Correspondence of the Cincinnati Gazette
Nashville, Tenn., March 6.
The sympathizers with treason in this vicinity are consoling themselves with the idea that the retreat of the rebel generals and their forces was designed as a strategic movement, for the purpose of getting Gen. Buell on the south side of the Cumberland, so that whenever they desired so to do, they could easily gobble up him and his entire army.
Whether the men who profess to believe this are sincere or not, it is certain that this is only one of the many absurdities with which they daily undertake to console themselves or to deceive the ignorant.
And the nonsense which they circulate has not merely reference to the operations of our troops in portions of the country distant from here, but to what is transpiring in the immediate vicinity of Nashville.
As examples, let me record a few of the rumors which I heard in a single day. I was crossing the river in a steamboat yesterday morning, when my attention was attracted to a conversation which was going on between a Lieutenant of our army and a fat, bluffy gentleman, who, himself a bitter Secessionist, was performing the role of a Union man intensely alarmed for the safety of the Federal Army.
“I know your troops are brave,” said he to the Lieutenant, “but bravery has no chance against desperation, and the men in the Southern army are becoming very desperate, indeed.”
“Do you mean,” replied the Lieutenant, “that they so despair of their cause that they will always run, and thus give no opportunity to our brave boys to engage them? Against such desperation I admit that bravery is of little avail.”
“Yes,” said the concealed Secesher, “they are in retreat now, but when they do make a stand, I know what sort of men they are, and I very much fear the result.”
“I know what sort of men they are, too,” rejoined the Lieutenant; “they are just the sort that attempted to stand against us at Mill Springs, and fled like frightened sheep at the first charge of the bayonet.”
“Well, well,” said they hypocrite, “you mustn’t count too much upon the battle of Mill Springs. I am sure no one wishes better success to your cause than I; but we all perfectly understand, down here, that the reason why you gained that fight was that Gen. Crittenden was drunk, and after the death of Zollicoffer, was unable to command the army.”
“Then answered the Lieutenant, “the desperate courage of the rebel soldiers must be of little avail, if it can be turned into arrant cowardice by the drunkenness of one man.”
This seemed rather to puzzle the pretender; but when the Lieutenant proceeded to ask him if Gen. Tilghman was drunk at Fort Henry, and if Pillow, Floyd, et al., were drunk at Fort Donelson, he was unable longer to hid his cloven foot, and spitefully declared: “You’ll see how they thing will turn out! Only last night there were seventy two of your pickets killed, and two pieces of your cannon taken by a small party of cavalry, not more than twenty in number!”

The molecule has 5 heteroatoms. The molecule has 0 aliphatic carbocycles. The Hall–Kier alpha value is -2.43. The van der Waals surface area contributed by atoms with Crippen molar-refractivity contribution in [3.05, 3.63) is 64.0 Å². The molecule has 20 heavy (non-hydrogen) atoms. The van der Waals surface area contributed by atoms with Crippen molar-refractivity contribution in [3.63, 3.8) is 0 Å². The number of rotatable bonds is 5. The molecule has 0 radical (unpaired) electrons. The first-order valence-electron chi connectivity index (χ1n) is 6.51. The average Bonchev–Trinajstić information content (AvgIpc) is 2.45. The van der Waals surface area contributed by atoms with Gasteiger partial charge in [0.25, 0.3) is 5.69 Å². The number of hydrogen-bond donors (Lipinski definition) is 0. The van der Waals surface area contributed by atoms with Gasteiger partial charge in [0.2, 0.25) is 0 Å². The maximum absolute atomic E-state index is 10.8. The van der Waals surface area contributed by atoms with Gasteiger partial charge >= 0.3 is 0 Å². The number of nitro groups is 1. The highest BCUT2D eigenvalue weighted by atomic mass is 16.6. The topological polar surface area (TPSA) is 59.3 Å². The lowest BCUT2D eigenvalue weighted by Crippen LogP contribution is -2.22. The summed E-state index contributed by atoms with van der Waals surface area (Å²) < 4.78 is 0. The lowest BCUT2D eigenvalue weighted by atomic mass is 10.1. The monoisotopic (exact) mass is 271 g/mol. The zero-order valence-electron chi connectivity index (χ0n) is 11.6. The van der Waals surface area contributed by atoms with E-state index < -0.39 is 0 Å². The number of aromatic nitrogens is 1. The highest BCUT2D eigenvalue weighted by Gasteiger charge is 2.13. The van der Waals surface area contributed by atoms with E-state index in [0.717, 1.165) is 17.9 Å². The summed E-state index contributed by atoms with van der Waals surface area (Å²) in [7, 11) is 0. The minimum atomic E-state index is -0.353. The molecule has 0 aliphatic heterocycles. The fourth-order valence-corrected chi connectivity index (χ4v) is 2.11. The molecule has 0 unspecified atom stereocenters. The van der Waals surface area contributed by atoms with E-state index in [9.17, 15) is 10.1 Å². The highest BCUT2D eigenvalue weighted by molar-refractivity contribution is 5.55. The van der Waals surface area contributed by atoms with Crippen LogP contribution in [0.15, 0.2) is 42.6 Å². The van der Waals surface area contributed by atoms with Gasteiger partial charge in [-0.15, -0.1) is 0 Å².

At this a loud [hoarse] laugh broke from a number of Union soldiers, who had gathered round, and so hearty was it, that even the Secession sympathizers in the crowd were constrained to join in, although they would fain have believed that the old rebel’s story was true.
The Lieutenant said not another word, but after bestowing one smile of contempt and scorn upon the unveiled traitor, rose up calmly and went away. I should like very much to give you his name, but no one on board seemed to know it. One thing I considered certain – that in his case, the emblems of military authority had been placed upon the solders of the right man.
And this reminds us of another instance of deserved rebuke to a secessionist, but one of our officers.
A very haughty looking scion of aristocracy stepped up to a group standing not far from the City Hotel. A captain of one of the Ohio regiments was in the company, and was just re[marking that he considered the rebellion pretty] well played out. “And isn’t it possible,” said the gent, who had come up a minute previous, “is it possible that you expect to crush the Southern people by force of arms?”
“Did you ever know of such a movement being put down by the bayonet?”
“O, yes! we had an instance in our country, when the whisky insurrection, in Pennsylvania was suppressed, during the administration of Washington.”
“You don’t pretend to compare this ware with the whiskey insurrection in Pennsylvania?” said the nabob, with much apparent horror.
“Not in all respects,” replied the Captain, “for I consider this rebellion, stirred up by the devilish passions of a few disappointed politicians in the South, as infinitely more abominable than any outbreak which could be excited by bad whiskey, in Pennsylvania, or elsewhere.”
An old veteran, a resident of Nashville, who was listening, grasped the Captain by the hand: “God bless you!” said he, “that’s right! Don’t hesitate to tell them the truth.” The secesh gent suddenly remembered, as the saying is, an engagement an another part of the town.
I record these instances of manly bearing with the more pleasure, because I have seen some disgusting exhibitions of toadyism on the part of certain officers in our army, toward the advocates of this wicked and bloody treason. – It exists generally in a latent form, but is pretty certain to show itself in the supporter of disloyalty happens to live in an elegant mansion, to have a hundred or so “niggers” around him and to sport a gold headed cane.
– Published in The Burlington Weekly Hawk-Eye, Burlington, Iowa, Saturday, March 15, 1862, p. 2